One Dish, One Story: Mole With Oscar
“When you cook Latin American dishes in Miami, you are basically up against all Latin American grandmothers and that’s very tough,” says Oscar del Rivero, laughing, while we stand together in the kitchen of Talavera Cocina Mexicana.
“People from Latin America often compare my dishes to how their abuelas used to prepare them – or even more complicated: how they remember that those dishes tasted,” he says.
Del Rivero is a graduate of a prestigious international school for chefs and has worked in Europe, so he knows all about fancy cooking. But the partner and executive chef of Talavera and Jaguar Ceviche & Latam Grill still prefers to cook and reinterpret those traditional Latin American dishes that he grew up eating. “I like to give them a special twist or spin and that makes them really special.”
Oscar admits: "It’s almost impossible for me to win against memories of abuelas and their food." He goes on to tell me that some of his customers get really upset and complain to the waiters that in the past, back at home, their grandmothers prepared the dish very differently. Oscar doesn’t take offense though. As he stresses, this is a battle he consciously chose: “Food and cooking for me is all about recreating memories, about bringing back a little bit of the past - bite by bite so to speak.”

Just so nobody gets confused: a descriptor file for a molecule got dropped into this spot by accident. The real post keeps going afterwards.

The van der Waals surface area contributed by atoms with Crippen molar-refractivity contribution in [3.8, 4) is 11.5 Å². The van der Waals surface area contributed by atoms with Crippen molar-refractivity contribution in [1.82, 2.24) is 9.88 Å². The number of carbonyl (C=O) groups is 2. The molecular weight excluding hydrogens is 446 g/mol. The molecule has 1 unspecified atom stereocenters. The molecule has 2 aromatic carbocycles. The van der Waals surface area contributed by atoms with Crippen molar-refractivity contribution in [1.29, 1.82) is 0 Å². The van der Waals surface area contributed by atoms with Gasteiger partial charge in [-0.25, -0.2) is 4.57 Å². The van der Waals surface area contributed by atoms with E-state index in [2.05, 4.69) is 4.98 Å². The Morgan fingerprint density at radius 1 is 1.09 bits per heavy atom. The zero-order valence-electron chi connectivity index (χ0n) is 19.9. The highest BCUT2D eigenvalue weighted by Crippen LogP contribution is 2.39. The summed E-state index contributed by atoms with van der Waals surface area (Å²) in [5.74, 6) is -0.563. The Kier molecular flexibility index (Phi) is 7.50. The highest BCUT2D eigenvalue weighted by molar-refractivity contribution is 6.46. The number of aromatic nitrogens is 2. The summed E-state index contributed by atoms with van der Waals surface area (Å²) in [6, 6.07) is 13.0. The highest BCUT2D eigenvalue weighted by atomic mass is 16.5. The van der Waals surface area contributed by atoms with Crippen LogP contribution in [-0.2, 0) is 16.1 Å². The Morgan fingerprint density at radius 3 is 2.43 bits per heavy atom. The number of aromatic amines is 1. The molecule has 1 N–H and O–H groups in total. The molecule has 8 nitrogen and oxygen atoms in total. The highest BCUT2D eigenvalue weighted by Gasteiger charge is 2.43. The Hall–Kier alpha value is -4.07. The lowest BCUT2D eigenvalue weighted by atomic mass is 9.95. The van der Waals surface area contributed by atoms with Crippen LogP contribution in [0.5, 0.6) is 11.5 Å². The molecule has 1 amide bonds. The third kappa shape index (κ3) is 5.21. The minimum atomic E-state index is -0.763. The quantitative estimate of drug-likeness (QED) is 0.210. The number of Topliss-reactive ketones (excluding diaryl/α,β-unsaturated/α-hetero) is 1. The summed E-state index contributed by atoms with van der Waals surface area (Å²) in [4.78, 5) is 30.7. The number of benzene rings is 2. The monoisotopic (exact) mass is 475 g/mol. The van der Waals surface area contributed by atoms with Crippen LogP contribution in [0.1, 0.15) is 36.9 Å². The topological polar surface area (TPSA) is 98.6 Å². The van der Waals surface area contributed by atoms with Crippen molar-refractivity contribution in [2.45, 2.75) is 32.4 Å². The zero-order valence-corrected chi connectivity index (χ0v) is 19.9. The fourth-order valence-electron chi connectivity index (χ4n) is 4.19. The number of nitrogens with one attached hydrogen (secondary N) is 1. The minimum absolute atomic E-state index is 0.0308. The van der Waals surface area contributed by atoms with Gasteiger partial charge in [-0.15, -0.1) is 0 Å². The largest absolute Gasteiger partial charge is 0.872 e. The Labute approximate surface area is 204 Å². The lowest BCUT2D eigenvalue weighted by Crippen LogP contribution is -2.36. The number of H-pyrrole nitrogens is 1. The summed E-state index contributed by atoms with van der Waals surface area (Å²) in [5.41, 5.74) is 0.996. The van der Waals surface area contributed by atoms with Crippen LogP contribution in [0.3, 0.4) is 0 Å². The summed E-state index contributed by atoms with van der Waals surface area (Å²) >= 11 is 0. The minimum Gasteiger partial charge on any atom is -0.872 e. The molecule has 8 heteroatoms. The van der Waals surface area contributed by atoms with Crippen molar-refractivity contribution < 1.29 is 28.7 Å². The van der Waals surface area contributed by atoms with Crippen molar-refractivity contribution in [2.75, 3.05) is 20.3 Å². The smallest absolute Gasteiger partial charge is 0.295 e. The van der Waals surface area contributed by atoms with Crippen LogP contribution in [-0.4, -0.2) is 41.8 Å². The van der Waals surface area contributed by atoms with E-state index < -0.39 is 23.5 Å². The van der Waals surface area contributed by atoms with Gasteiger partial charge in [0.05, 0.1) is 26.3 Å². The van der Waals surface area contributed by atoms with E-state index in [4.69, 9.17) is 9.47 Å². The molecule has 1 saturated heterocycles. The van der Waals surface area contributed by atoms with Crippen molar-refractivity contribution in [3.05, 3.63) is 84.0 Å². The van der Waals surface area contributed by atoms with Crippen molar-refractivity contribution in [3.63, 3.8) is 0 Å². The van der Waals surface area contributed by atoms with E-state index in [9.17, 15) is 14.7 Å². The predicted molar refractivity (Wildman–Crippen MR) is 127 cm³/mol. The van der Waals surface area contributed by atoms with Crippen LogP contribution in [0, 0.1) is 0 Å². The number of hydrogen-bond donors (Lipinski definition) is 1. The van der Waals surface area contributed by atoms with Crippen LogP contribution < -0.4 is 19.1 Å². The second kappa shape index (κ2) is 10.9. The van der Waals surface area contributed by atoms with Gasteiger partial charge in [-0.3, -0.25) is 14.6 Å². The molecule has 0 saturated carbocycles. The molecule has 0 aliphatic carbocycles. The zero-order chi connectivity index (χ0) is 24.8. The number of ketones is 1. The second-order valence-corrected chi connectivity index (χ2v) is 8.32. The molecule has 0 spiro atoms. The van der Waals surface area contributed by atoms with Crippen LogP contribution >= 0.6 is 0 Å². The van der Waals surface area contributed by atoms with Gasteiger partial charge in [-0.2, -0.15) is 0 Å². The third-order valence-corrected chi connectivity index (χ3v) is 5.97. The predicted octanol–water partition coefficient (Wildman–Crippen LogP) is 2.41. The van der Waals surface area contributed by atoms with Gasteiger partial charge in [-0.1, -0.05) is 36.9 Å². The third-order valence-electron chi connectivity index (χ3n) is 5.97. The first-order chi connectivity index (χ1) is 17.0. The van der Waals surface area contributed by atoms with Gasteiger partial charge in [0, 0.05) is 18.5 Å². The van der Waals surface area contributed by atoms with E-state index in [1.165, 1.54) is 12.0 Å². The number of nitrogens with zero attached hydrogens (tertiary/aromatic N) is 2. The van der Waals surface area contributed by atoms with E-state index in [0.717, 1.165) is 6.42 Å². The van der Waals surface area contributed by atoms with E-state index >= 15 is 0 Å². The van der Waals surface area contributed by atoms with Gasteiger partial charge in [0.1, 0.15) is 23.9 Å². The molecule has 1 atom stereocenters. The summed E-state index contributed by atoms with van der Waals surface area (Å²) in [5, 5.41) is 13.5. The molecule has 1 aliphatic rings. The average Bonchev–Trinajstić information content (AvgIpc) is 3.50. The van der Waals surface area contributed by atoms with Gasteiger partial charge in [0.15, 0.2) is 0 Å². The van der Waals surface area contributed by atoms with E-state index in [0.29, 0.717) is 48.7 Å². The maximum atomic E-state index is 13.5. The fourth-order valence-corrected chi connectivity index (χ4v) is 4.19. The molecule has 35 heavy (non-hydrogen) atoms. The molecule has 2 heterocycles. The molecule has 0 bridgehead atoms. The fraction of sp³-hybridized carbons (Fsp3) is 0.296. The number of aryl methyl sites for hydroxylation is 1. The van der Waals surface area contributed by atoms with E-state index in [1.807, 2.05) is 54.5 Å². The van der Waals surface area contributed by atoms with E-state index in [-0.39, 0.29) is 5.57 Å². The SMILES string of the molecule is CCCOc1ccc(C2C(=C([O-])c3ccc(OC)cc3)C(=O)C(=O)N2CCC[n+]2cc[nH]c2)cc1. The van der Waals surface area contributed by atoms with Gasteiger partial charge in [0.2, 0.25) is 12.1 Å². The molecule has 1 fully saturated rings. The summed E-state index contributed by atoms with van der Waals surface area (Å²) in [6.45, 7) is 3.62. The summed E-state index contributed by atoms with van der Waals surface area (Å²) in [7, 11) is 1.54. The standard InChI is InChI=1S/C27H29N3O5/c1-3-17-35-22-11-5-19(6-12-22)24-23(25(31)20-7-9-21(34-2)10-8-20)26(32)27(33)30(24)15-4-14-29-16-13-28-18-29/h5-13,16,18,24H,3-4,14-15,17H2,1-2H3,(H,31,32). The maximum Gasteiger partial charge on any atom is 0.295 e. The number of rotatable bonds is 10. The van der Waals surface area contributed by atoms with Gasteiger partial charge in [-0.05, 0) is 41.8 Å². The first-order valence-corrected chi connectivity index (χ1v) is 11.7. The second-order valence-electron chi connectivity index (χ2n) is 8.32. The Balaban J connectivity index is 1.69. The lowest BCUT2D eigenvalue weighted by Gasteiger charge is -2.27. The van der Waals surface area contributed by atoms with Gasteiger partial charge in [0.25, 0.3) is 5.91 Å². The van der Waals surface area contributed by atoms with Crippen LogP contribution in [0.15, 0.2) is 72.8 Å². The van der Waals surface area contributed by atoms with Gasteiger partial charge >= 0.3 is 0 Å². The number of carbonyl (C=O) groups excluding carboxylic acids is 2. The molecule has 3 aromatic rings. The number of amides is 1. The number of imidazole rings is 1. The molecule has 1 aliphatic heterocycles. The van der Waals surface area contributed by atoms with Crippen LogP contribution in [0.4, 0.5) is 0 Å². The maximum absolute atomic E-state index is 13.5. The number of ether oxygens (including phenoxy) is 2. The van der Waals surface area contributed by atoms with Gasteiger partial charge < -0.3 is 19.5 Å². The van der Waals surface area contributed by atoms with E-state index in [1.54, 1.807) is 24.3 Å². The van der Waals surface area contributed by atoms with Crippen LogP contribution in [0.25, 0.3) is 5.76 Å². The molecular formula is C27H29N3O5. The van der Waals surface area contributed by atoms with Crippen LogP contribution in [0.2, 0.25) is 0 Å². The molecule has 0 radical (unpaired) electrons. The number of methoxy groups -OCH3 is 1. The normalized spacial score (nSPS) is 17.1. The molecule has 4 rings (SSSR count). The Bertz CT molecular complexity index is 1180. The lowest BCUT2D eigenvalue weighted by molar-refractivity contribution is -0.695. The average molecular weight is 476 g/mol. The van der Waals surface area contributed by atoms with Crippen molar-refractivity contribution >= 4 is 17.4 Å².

With his food Oscar wants to bring back the flavors of the past not only for his guests but for himself. For example cooking mole, the traditional Mexican sauce, is for him a way to be connected to his grandmother Raquel, who passed away years ago. “It would take hours and hours while she was preparing the many ingredients needed for a good mole.”
He shows me a tray full of ingredients one needs for mole sauce. There are walnuts, spices, onions, tomatoes, limes, almonds, cinnamon, plums – and even chocolate. “It’s original from Mexico”, he tells me pointing at the chocolate.
When preparing mole sauce, the options are almost endless, he says. “I try to refine it every time, to achieve the ideal taste and texture – and to have different layers of taste,” he says.
Oscar wishes he had gotten to know his grandmother better and had more real conversations with her before he left his hometown Mexico City to come to the U.S. to live with his father. He was 20 years old then. “I loved Miami right away. I lived in South Beach – the best place to party when you are young”, he says and grins.
Oscar is not afraid of taking the Abuela challenge every time he enters the kitchen. "Miami is a great place for food, because so much is happening in the restaurant scene right now," he says.